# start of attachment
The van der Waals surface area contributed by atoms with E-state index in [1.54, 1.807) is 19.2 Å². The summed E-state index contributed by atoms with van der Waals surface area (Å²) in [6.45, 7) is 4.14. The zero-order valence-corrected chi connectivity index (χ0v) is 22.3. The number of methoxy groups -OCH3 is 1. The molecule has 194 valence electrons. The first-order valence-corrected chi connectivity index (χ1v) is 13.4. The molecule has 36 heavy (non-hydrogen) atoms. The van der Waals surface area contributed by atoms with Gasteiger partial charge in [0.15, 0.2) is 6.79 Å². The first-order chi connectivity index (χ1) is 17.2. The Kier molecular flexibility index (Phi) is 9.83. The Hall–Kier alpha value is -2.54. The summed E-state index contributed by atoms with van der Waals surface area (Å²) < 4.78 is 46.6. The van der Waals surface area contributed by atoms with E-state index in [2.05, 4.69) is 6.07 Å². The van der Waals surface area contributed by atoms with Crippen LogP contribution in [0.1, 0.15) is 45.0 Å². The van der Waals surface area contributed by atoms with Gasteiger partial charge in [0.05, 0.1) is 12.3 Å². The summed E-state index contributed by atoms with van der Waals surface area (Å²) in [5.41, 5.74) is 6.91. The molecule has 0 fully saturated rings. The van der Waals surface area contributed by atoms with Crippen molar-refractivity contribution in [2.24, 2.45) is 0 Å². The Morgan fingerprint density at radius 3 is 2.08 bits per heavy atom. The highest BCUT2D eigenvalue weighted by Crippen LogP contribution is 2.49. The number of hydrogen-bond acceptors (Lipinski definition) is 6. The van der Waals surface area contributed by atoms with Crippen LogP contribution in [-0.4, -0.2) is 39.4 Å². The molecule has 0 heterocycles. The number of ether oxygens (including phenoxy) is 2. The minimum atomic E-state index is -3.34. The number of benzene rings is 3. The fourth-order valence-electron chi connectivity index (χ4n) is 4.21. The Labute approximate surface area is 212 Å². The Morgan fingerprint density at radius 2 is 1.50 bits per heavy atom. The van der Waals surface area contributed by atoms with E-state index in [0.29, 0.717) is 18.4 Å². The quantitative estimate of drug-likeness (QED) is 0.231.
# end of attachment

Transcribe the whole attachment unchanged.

The van der Waals surface area contributed by atoms with E-state index in [1.54, 1.807) is 19.2 Å². The summed E-state index contributed by atoms with van der Waals surface area (Å²) in [6.45, 7) is 4.14. The zero-order valence-corrected chi connectivity index (χ0v) is 22.3. The number of methoxy groups -OCH3 is 1. The molecule has 194 valence electrons. The first-order valence-corrected chi connectivity index (χ1v) is 13.4. The molecule has 36 heavy (non-hydrogen) atoms. The van der Waals surface area contributed by atoms with Gasteiger partial charge in [0.15, 0.2) is 6.79 Å². The first-order chi connectivity index (χ1) is 17.2. The Kier molecular flexibility index (Phi) is 9.83. The Hall–Kier alpha value is -2.54. The summed E-state index contributed by atoms with van der Waals surface area (Å²) < 4.78 is 46.6. The van der Waals surface area contributed by atoms with E-state index in [2.05, 4.69) is 6.07 Å². The van der Waals surface area contributed by atoms with Crippen LogP contribution in [0.1, 0.15) is 45.0 Å². The van der Waals surface area contributed by atoms with Gasteiger partial charge in [0.05, 0.1) is 12.3 Å². The summed E-state index contributed by atoms with van der Waals surface area (Å²) in [5.41, 5.74) is 6.91. The molecule has 0 fully saturated rings. The van der Waals surface area contributed by atoms with Crippen molar-refractivity contribution in [2.24, 2.45) is 0 Å². The Morgan fingerprint density at radius 3 is 2.08 bits per heavy atom. The highest BCUT2D eigenvalue weighted by Crippen LogP contribution is 2.49. The number of hydrogen-bond acceptors (Lipinski definition) is 6. The van der Waals surface area contributed by atoms with Crippen LogP contribution in [-0.4, -0.2) is 39.4 Å². The molecule has 0 heterocycles. The number of ether oxygens (including phenoxy) is 2. The minimum atomic E-state index is -3.34. The number of benzene rings is 3. The fourth-order valence-electron chi connectivity index (χ4n) is 4.21. The Labute approximate surface area is 212 Å². The Morgan fingerprint density at radius 2 is 1.50 bits per heavy atom. The van der Waals surface area contributed by atoms with E-state index in [0.29, 0.717) is 18.4 Å². The quantitative estimate of drug-likeness (QED) is 0.231.